Benjamin Dewey: When I was in college around 2004 I had built a mechanized, enameled mini theater that was called ‘Tragedy #13 Death at Sea.’ I thought it would be funny to build a series of them but it was so much work to build that single box that I never got around to doing another one. Flash forward to 2011: I had tried publishing a series of long form ideas online with my friend Nathan, for about 6 years, but nothing ever seemed to catch hold with a broad audience. I started thinking about what I could make that might be more accessible, in-keeping with my favorite things to draw and possible to publish every day. With those factors in mind I remembered my old art school project and saw that I could apply it easily to a ‘gag-strip format’ with a anachronistic aesthetic. After that it was just making a commitment to putting one up as often as possible…
4. Many of the characters in the Tragedy Series are dressed in Victorian garb, is this a thematic choice for the series or are you just a big fan of turn-of-the-century clothing?
Benjamin Dewey: There is a dignity to all the clothing from that time period that began to disappear in the middle of the twentieth century as it got easier to print patterns and mass produce clothing on a huge scale. 19th century european clothing is a tabula rasa that lets you focus on gesture, silhouette and blend figures into planes in fun ways. Contemporary clothing lacks that sense of importance and so it is harder to create a funny contrast. It looks cool and proper so it makes a great natural backdrop for humor; it’s like the ‘straight’ man in any of the ‘buddy comedy’ movies.
I embrace the practical ease of wearing a tee-shirt and jeans but in my heart I am wearing a 3 piece suit and a bowler (and I secretly wish everyone else was too.)
5. Have there been any issues of the Tragedy Series that were never published because they were simply just too tragic? Along those same lines, are there any Tragedy Series issues that have been especially popular?
Benjamin Dewey: There are a few ‘rules’ I established to help guide the creation of the comics and one of the main ones is ‘no genuine tragedy.’ I don’t want to remind anyone of something that was seriously sad in their life. I’ve experienced my share of genuine tragedy and I wanted these cartoons to be so absurd that they helped people laugh at their problems rather than evoking them. On the reverse side of some of the originals are drafts where it got too sad and I found some way to flip it around to a point where nobody was the bad guy intentionally.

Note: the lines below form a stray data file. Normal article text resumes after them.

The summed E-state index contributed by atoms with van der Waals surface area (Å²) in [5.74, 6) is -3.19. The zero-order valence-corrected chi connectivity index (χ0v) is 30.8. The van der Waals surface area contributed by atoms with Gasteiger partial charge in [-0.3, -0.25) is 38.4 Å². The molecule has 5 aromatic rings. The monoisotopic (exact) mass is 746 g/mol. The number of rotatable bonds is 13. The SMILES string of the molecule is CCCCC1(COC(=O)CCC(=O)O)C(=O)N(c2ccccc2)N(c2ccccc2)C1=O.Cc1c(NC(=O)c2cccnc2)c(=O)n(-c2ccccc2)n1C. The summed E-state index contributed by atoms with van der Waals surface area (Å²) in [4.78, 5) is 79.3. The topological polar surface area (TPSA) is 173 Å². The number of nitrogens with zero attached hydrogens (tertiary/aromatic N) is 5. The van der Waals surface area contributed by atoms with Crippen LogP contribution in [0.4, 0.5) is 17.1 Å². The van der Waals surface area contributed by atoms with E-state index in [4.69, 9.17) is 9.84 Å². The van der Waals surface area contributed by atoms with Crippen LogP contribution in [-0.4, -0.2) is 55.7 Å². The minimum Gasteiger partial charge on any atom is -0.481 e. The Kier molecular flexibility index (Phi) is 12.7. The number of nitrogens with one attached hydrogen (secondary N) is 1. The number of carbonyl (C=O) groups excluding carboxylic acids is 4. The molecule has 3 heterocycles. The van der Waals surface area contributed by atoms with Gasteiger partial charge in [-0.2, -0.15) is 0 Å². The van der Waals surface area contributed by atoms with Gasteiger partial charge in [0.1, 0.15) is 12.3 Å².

The most popular ones seem to come out of nowhere but I do think there is a general thread, of being relatable, that runs through all ones people like the best. I had no idea that ‘art student vampire’ would be big. I just thought is was a funny idea because he really does want to do the assignment but vampiric-immortality comes with some drawbacks.
So ends Part 1 of the definitive Benjamin Dewey interview. Join us again on Wednesday for the conclusion of the Freakin’ Awesome Network’s interview with the Tragedy Series creator. In the interim…
You can enter to win a FREE Tragedy Series print of your choice.
To enter to win the print of your choice from his Etsy store all you have to do is:
1) Follow me @dethfilm
2) Follow Benjamin Dewey @BenjaminDewey
3) Finally, tweet out a link to this article with the hashtag #Tragedy_Series. You can just copy and paste the following tweet: Check out this interview with #Tragedy_Series creator @BenjaminDewey & enter to win a free print! http://is.gd/tragedyseries
4) Sit back and wait until Friday, February 17th to find out if you’ve won. We’ll contact you via Twitter to send you your prize. To see the prints you are eligible to win head over to Ben’s Etsy shop.
As always you can follow me on Twitter @dethfilm or find me on our message boards (I’m Numero99 there). Thanks for reading and tell your friends all about the Freakin’ Awesome Network by using those handy little social media thingamabobs down there. Also tell them about the DORK FOREST Podcast (of which I was recently a guest). It’s an awesome podcast hosted by stand-up comic Jackie Kashian.